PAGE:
Chromosomal instability, leading to full or partial aneuploidy, is a common feature of solid tumors and hematological malignancies, with several recurrent aberrations recognized as important diagnostic or prognostic molecular markers. While genome-wide genotyping and genomic hybridization microarray analyses have been performed in clinical laboratories for several years the usage of next generation sequencing for detection of acquired copy number alterations (CNA) has not yet reached full clinical integration. Algorithmic strategies based on whole exome sequencing (WES) have been proposed, primarily focusing on read depth alterations affected by copy gain or loss.
We aimed to identify copy-neutral loss of heterozygosity (CN-LoH), which is not detectable by sequencing read depth correlation or the analogous microarray CGH, by means of simple statistical analyses for increased transparency and direct clinical implementation.
23 paired samples from different hematological disorders were selected from 14 individuals with MCL, CLL, CML, AML, T-ALL and monoclonal B cell lymphocytosis. Detection of CN-LoH by means of significant allele frequency (AF) shift using Fisher's exact test and χ2 was performed in combination with paired gene-wise read depth ratios correlations in order to resolve both copy altering and neutral chromosomal aberrations. Alignment (GRCh37) and variant calling was performed using BWA (Li and Durbin 2009) and GATK (McKenna et al. 2010) (v. 3.6/3.8). Variants and reads located outside targeted regions were excluded, and a base quality threshold of 25 and minimum allele read depth of 20 was applied. Gene-wise read depths were retrieved with BEDTools (Quinlan and Hall 2010) from RefSeq coordinates (UCSC, Karolchik et al. 2004). Statistics and plotting were performed in Mathematica and software developed for demonstration purposes (http://doi.org/10.7910/DVN/KFMGNY, Harvard Dataverse).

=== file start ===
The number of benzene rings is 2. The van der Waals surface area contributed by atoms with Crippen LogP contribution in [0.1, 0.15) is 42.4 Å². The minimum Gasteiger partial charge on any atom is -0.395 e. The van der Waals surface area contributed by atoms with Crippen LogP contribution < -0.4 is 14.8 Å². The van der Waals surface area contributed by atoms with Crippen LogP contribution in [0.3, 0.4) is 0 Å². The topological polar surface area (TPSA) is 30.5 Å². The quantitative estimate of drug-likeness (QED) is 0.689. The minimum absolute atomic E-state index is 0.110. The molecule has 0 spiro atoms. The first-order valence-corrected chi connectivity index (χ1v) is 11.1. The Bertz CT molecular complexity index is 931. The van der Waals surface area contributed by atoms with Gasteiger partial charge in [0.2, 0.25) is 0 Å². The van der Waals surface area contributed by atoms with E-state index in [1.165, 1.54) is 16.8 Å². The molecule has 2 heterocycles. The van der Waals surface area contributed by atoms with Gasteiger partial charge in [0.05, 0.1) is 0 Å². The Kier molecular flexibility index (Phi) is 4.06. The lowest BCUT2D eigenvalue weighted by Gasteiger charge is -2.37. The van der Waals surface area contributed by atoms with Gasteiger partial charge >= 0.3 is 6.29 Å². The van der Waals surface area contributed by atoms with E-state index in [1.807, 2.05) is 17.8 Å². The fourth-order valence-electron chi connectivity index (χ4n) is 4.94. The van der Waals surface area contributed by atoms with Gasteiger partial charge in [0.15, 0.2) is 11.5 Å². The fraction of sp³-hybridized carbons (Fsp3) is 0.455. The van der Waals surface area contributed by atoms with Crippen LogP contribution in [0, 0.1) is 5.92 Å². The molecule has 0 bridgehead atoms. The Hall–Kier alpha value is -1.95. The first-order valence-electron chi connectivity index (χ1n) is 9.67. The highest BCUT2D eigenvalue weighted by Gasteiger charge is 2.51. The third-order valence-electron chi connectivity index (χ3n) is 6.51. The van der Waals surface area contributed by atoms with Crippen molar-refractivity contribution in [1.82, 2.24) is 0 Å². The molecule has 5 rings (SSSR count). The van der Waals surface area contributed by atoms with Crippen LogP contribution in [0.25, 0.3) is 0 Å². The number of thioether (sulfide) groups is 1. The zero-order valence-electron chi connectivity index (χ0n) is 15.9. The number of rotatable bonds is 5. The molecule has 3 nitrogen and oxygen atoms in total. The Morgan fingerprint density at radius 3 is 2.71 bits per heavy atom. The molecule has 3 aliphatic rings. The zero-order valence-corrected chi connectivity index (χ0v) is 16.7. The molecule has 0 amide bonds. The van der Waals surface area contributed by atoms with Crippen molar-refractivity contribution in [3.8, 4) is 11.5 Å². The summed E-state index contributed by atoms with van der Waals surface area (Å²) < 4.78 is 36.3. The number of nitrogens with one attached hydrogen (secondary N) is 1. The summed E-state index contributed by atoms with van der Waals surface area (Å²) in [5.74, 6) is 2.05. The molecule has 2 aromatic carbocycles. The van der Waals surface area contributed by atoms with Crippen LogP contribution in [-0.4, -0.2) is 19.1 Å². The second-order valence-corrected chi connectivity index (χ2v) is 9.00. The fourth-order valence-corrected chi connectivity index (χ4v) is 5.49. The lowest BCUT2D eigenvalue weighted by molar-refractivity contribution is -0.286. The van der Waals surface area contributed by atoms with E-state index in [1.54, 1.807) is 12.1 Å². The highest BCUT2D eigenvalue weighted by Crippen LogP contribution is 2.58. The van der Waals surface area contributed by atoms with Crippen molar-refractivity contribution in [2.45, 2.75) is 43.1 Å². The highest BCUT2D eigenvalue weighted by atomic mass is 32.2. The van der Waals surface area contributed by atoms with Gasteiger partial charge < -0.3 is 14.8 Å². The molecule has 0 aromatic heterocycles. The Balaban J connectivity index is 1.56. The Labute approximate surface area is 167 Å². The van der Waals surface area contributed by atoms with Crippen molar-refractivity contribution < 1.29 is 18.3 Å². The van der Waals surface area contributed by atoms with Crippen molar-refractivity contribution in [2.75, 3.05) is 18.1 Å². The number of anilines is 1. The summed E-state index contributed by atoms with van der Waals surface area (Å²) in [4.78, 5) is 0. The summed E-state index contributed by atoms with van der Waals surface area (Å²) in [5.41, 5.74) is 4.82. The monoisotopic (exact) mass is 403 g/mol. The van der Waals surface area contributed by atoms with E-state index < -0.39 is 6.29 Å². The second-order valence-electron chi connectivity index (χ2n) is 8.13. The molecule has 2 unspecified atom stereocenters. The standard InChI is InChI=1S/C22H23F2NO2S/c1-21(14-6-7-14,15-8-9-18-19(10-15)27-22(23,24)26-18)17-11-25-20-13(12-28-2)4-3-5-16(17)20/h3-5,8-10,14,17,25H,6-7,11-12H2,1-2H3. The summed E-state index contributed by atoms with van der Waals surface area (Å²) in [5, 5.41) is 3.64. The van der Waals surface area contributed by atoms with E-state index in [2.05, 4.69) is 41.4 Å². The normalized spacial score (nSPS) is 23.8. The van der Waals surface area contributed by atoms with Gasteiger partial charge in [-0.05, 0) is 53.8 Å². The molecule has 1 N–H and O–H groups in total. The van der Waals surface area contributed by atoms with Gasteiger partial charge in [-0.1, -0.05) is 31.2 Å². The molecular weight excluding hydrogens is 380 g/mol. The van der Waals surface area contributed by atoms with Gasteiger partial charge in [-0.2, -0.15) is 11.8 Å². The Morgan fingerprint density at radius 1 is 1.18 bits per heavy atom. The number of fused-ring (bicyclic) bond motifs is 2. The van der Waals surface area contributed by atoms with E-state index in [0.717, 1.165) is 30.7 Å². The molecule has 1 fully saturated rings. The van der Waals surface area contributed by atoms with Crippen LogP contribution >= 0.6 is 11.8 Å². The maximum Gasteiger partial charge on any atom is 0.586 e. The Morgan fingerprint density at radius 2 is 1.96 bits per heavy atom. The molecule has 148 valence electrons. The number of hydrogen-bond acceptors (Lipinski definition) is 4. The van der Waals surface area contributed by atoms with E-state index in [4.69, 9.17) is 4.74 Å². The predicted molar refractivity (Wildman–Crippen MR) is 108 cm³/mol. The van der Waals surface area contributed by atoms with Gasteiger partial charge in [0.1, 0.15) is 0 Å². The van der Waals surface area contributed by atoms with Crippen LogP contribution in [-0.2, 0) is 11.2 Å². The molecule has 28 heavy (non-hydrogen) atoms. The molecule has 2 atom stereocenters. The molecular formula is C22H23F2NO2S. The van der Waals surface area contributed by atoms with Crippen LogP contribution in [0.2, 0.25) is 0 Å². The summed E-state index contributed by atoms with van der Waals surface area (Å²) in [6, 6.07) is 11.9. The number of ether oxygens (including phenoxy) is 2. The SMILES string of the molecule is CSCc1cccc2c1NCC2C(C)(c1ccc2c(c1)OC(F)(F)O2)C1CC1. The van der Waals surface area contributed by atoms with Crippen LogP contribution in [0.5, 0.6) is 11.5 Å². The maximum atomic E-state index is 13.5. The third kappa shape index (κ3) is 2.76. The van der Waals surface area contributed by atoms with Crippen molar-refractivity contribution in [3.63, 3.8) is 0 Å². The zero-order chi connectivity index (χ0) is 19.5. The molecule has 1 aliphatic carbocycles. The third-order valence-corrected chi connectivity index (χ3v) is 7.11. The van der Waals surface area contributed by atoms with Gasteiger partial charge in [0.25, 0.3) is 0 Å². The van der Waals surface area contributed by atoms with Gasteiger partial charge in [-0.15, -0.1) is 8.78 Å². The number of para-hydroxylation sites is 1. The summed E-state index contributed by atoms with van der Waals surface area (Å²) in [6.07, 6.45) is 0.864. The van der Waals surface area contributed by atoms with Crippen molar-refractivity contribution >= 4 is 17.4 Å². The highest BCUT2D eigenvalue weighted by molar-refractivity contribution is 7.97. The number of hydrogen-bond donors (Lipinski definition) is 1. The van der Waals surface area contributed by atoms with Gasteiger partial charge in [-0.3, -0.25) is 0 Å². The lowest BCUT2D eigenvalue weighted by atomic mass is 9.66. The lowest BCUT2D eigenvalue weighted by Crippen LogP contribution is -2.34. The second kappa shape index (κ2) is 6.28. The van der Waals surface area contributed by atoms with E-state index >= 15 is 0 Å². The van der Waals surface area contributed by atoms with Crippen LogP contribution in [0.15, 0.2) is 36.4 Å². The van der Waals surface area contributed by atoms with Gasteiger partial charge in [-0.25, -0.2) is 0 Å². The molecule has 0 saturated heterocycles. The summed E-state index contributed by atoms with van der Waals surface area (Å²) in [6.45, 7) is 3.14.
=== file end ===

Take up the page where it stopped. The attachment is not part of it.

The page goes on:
Sequencing yield spanned 48.5–188.6 million (median 84.3x106) paired-end reads. The 23 paired variant call sets comprised a median of 19,101 coding variants, matching the expected number (Frebourg 2014; Ng et al. 2009), with a median read depth of 96 and lower and upper quartiles at 71 and 136, respectively. The combination of significant AF shifts identified 69 altered chromosomes and offered mutual confirmation. Six evident CN-LoHs (>1% AF shifts, p < 0.01) were found in MCL, CML, AML and T-ALL with one additional suspected low frequency deletion (estimated 10–15% burden) in a case of CLL. Robust test of equal variances (Brown and Forsythe 1974) between the paired diagnosis and remission sample was needed to detect this low burden aberration (p < 10–10 in contrast to the other paired autosomes (pmedian = 0.019)). This also clearly indicates that low burden CN-LoH pose a challenge – as with other methods. Another patient (MCL) harbored both a balanced tetrasomy (not evident by AF alone, see figure) and a CN-LoH on chromosome 22 (not evident by DP-ratios alone).
The samples from 6 of the 14 patients with hematological malignancies/disorders were found to harbor 7 copy neutral deletions in total – all escaping previous clinical cytogenetic analyses. One was detected in a diagnostic sample from a patient otherwise diagnosed as cytogenically normal AML, which emphasize the importance of such methods. We conclude that this low-complexity method, juxtaposing DP and AF, is directly applicable for the detection of copy neutral chromosomal loss of single genes from WES with intermediate coverage and medium to high burden chromosomal aberrations.